What do you do with such suggestions? It was decided to arouse interest among a wider circle of potential interested parties in the Netherlands.
From military to civilian applications
On June 25, 1968, a meeting was organised at the ITC to introduce the possibilities of the new sensors to the Dutch community or those potentially interested in aerial reconnaissance. Although some of the participants had heard of the new technology from literature, this presented information was completely new to most participants.
On September 4, 1968, a first meeting was held with representatives of Rijkswaterstaat. This resulted in agreements for SLAR flights in 1969. One of these flights, the observation of shipping on the North Sea in bad weather and poor visibility, was carried out in 1969 by Bomber Command (after direct contact was established between Rijkswaterstaat and the UK Ministry of Defence by the British ANP project leader). British ANP project leader later also made it possible for the Netherlands to borrow a prototype of the X-band SLAR for NIWARS (Dutch Interdepartmental Working Community for Application Research of Remote Sensing Techniques).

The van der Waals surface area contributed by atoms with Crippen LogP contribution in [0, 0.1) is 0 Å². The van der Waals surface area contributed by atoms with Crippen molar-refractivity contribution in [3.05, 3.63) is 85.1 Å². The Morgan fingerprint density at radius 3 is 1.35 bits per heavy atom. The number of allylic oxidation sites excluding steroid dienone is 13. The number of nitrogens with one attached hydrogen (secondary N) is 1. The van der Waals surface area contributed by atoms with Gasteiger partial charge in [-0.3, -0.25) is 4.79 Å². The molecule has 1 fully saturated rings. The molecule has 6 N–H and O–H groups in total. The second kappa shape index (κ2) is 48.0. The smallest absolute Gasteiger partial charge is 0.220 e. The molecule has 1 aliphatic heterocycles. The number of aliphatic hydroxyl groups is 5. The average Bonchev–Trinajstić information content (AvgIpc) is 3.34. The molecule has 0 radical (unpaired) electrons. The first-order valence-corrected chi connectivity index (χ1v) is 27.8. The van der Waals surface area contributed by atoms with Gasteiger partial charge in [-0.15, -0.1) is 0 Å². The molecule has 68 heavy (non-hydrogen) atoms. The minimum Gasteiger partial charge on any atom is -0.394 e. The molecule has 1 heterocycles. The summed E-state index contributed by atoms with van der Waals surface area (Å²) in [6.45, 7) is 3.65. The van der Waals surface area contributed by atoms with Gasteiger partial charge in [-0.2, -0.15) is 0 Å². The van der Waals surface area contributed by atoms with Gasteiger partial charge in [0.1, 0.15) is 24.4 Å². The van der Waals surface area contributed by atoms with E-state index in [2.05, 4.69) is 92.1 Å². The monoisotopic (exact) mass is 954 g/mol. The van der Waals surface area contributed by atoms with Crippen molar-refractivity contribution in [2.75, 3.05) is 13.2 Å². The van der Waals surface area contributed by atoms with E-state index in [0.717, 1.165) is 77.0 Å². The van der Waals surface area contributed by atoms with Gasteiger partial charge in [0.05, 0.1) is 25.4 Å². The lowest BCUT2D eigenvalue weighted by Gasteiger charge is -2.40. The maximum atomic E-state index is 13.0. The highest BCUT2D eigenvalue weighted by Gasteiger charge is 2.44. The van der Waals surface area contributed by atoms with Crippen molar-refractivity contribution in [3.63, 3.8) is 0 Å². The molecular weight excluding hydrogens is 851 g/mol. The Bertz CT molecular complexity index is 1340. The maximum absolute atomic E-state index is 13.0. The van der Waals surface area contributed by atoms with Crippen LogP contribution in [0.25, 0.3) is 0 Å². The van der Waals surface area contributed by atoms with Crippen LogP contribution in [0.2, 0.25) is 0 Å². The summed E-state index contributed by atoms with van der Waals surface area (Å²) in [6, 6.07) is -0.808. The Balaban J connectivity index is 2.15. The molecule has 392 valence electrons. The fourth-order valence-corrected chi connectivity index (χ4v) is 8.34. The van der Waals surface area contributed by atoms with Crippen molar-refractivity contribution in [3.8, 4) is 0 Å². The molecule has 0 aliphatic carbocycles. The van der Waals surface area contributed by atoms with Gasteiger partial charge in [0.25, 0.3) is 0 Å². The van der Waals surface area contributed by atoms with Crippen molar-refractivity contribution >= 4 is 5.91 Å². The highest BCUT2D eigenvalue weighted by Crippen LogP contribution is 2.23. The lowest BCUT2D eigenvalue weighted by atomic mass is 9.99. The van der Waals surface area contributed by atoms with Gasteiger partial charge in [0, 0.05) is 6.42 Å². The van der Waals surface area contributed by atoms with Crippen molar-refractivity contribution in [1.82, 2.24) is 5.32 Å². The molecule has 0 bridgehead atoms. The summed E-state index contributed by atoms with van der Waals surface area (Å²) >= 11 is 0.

Prof. dr. C.J.F. Böttcher, the chairman of the Dutch Advisory Council for Government Policy said that the Council had just decided to set up an interdepartmental fund for joint research. He thought that an interdepartmental study into Remote Sensing could fit in well and suggested that the ITC (which came under Education and Science) and possibly Defence and Rijkswaterstaat be interested in this. This gave rise to the writing of two reports: one to the Director-General of Rijkswaterstaat  in which it was proposed to carry out further tests and one to the Minister of Education with a proposal for application research of modern aerial recording techniques .